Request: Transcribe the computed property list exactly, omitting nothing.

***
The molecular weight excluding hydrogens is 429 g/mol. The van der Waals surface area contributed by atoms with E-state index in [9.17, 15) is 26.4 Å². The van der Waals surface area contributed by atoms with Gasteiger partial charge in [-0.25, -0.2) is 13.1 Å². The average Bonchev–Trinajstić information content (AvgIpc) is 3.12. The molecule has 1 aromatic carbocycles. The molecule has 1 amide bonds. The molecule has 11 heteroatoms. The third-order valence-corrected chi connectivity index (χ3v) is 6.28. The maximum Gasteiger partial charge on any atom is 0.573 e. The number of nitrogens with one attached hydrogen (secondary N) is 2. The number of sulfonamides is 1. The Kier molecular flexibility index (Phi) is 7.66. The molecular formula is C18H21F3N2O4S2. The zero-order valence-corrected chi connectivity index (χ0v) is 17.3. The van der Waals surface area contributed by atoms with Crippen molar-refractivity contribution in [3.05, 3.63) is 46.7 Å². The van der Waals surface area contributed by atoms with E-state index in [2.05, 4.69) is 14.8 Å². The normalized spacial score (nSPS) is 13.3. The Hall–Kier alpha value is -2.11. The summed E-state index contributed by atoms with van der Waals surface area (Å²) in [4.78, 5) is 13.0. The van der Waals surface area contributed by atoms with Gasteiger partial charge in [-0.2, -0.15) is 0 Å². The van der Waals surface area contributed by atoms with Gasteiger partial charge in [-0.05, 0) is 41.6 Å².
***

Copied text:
The molecular weight excluding hydrogens is 429 g/mol. The van der Waals surface area contributed by atoms with E-state index in [9.17, 15) is 26.4 Å². The van der Waals surface area contributed by atoms with Gasteiger partial charge in [-0.25, -0.2) is 13.1 Å². The average Bonchev–Trinajstić information content (AvgIpc) is 3.12. The molecule has 1 aromatic carbocycles. The molecule has 1 amide bonds. The molecule has 11 heteroatoms. The third-order valence-corrected chi connectivity index (χ3v) is 6.28. The maximum Gasteiger partial charge on any atom is 0.573 e. The number of nitrogens with one attached hydrogen (secondary N) is 2. The number of sulfonamides is 1. The Kier molecular flexibility index (Phi) is 7.66. The molecular formula is C18H21F3N2O4S2. The zero-order valence-corrected chi connectivity index (χ0v) is 17.3. The van der Waals surface area contributed by atoms with Crippen molar-refractivity contribution in [3.05, 3.63) is 46.7 Å². The van der Waals surface area contributed by atoms with E-state index in [2.05, 4.69) is 14.8 Å². The normalized spacial score (nSPS) is 13.3. The Hall–Kier alpha value is -2.11. The summed E-state index contributed by atoms with van der Waals surface area (Å²) in [4.78, 5) is 13.0. The van der Waals surface area contributed by atoms with Gasteiger partial charge in [-0.2, -0.15) is 0 Å². The van der Waals surface area contributed by atoms with Gasteiger partial charge in [-0.05, 0) is 41.6 Å².